Supply side interventions, not BSP action, key to slaying high PH inflation
The country’s rising inflation rate will normalize once policymakers address supply bottlenecks that have pushed the consumer price index to its highest level in two years, according to economists and market watchers.
Pending more meaningful moves to increase the supply of certain food items in the local market, however—in particular, pork which has been affected by an outbreak of African swine fever—prices of basic goods and services will continue to accelerate beyond the government’s target range.
Thus said ING Bank Manila senior economist Nicholas Mapa, who explained that financial markets had factored in the reality of higher inflation for most of 2021 and had adjusted their expectations accordingly, easing pressure on the central bank for an immediate response.
“Looking at the similarities and the differences [between the current and previous bouts of high prices], we may be more comfortable in the notion that inflation will not likely run away as badly as it did back in 2018,” Mapa said in a note to the press.
“Market players appear more ready to accept higher levels of inflation for the meantime and this will challenge BSP’s (Bangko Sentral ng Pilipinas) ability to hold inflation expectations a bit better,” he added.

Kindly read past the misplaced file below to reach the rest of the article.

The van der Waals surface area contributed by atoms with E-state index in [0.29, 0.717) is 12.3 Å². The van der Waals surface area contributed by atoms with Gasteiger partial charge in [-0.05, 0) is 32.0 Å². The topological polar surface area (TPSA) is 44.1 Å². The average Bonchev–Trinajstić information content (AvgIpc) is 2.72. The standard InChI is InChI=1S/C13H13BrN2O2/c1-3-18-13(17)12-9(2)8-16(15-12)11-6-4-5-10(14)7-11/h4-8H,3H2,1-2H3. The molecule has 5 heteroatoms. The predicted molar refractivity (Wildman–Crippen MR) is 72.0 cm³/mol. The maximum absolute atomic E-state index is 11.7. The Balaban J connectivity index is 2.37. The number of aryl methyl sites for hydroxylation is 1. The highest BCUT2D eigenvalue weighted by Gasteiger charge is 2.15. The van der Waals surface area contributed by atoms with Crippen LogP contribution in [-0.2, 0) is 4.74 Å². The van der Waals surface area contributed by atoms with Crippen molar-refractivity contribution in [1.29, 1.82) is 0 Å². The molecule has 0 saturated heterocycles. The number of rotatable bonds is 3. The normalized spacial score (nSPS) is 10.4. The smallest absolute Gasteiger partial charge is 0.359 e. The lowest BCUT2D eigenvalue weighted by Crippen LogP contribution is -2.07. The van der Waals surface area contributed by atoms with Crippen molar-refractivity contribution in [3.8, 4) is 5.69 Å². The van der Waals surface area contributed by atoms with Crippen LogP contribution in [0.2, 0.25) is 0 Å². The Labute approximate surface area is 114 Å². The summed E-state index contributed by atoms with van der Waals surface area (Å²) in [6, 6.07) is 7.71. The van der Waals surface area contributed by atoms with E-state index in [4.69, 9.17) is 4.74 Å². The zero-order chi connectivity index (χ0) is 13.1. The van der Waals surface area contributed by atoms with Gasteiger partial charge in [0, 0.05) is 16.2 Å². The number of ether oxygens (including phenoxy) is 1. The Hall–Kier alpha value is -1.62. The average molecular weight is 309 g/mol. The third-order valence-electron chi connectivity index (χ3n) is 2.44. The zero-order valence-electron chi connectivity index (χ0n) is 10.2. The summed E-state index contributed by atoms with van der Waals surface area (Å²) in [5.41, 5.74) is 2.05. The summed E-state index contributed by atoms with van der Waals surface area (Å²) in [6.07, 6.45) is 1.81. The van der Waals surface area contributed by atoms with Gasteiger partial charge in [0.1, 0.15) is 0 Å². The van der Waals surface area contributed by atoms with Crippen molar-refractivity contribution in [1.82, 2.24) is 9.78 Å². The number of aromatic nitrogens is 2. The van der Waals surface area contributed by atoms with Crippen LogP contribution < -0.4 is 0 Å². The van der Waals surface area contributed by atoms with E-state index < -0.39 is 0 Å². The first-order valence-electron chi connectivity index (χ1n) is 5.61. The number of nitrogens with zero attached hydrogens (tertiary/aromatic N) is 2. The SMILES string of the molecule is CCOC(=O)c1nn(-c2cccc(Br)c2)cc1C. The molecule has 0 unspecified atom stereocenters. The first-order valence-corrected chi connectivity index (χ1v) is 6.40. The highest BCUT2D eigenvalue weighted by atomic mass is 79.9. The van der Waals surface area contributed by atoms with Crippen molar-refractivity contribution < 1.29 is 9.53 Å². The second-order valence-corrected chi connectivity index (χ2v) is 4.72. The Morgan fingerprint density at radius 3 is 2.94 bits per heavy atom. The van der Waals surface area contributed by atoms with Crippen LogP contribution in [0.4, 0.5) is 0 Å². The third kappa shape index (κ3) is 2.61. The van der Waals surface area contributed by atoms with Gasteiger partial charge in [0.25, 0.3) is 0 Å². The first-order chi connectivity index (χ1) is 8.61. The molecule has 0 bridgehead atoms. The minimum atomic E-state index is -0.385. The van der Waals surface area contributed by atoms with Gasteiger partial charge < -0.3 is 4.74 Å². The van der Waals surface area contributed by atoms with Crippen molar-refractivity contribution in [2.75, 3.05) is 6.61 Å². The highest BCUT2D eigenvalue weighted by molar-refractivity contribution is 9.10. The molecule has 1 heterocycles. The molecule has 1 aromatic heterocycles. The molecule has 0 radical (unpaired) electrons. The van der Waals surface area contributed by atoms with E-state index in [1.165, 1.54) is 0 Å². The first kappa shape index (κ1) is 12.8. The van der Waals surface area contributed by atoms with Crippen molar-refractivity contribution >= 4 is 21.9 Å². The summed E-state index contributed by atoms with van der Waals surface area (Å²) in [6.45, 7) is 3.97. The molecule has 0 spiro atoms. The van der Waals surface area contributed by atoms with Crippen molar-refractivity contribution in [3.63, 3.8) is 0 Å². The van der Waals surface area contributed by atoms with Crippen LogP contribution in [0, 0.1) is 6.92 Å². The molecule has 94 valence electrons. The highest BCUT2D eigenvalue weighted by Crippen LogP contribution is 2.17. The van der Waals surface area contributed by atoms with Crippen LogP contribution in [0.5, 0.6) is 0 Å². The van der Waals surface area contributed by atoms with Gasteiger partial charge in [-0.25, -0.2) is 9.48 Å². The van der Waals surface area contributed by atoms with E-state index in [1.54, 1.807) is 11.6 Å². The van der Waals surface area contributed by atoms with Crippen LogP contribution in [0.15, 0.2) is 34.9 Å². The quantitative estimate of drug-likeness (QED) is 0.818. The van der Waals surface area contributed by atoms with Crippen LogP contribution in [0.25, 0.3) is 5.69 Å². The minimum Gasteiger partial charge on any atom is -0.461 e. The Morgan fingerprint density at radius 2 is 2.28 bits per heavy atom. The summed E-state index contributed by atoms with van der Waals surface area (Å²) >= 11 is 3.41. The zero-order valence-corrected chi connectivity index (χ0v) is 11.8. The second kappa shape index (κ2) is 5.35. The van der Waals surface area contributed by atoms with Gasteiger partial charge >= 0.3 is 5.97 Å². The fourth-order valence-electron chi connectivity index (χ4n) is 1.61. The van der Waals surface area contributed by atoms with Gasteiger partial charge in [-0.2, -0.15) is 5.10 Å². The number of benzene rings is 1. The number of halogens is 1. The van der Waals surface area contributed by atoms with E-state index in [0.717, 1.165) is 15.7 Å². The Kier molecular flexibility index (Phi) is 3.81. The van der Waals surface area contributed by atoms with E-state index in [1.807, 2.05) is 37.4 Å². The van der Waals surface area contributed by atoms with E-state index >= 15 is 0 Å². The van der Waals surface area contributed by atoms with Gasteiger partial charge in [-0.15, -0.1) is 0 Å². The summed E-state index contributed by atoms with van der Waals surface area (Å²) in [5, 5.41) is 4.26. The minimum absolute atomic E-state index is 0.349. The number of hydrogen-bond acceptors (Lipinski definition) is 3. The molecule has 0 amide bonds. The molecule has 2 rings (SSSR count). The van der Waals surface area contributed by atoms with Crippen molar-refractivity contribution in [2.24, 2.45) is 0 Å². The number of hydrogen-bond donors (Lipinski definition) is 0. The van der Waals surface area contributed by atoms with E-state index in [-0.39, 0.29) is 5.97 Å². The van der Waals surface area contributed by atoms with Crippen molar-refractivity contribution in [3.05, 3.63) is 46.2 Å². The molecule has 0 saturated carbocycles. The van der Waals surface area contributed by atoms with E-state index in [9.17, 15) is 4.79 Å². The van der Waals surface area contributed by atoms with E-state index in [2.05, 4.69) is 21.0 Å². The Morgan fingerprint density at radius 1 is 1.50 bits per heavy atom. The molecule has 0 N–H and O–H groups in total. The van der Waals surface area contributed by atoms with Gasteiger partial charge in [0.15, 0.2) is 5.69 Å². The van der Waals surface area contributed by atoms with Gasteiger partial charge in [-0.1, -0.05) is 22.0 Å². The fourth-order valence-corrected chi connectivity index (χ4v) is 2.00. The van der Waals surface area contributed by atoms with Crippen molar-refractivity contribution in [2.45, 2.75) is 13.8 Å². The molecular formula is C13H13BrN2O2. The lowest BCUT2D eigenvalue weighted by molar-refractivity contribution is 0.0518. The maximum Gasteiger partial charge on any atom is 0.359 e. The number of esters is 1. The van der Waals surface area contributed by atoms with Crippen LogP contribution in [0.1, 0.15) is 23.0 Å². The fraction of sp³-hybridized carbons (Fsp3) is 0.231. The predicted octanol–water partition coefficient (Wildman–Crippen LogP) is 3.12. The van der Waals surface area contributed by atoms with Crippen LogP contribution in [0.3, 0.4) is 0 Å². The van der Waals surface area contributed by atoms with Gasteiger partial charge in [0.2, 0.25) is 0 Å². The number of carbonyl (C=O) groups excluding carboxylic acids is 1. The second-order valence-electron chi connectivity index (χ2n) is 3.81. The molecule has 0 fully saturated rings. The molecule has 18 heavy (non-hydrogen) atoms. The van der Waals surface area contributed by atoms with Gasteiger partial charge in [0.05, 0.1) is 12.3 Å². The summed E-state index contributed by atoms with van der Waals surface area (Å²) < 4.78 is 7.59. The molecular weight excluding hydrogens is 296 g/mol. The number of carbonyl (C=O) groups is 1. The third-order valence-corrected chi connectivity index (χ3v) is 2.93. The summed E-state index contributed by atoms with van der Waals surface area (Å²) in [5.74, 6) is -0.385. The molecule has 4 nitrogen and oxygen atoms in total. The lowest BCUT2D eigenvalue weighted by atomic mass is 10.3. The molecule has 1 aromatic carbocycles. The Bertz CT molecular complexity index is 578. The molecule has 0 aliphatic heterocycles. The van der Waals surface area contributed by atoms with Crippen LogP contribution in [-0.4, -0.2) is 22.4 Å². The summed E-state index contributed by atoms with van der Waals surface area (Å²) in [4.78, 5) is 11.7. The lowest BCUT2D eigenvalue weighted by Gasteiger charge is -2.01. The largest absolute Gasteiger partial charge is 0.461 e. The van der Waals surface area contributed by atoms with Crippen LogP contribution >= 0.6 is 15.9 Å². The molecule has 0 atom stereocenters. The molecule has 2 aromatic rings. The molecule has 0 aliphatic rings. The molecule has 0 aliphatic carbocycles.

The economist said the relatively strong peso and the prevailing low interest rate regime around the world were also playing in favor of the central bank’s current policy of “benign neglect”.
BSP Governor Benjamin Diokno recently said monetary planners were pausing further action against the spike in inflation rates—addressed by raising interest rates and draining the markets of liquidity—because the current episode being experienced by the country was caused by supply side factors that could not be addressed by central bank action. INQ
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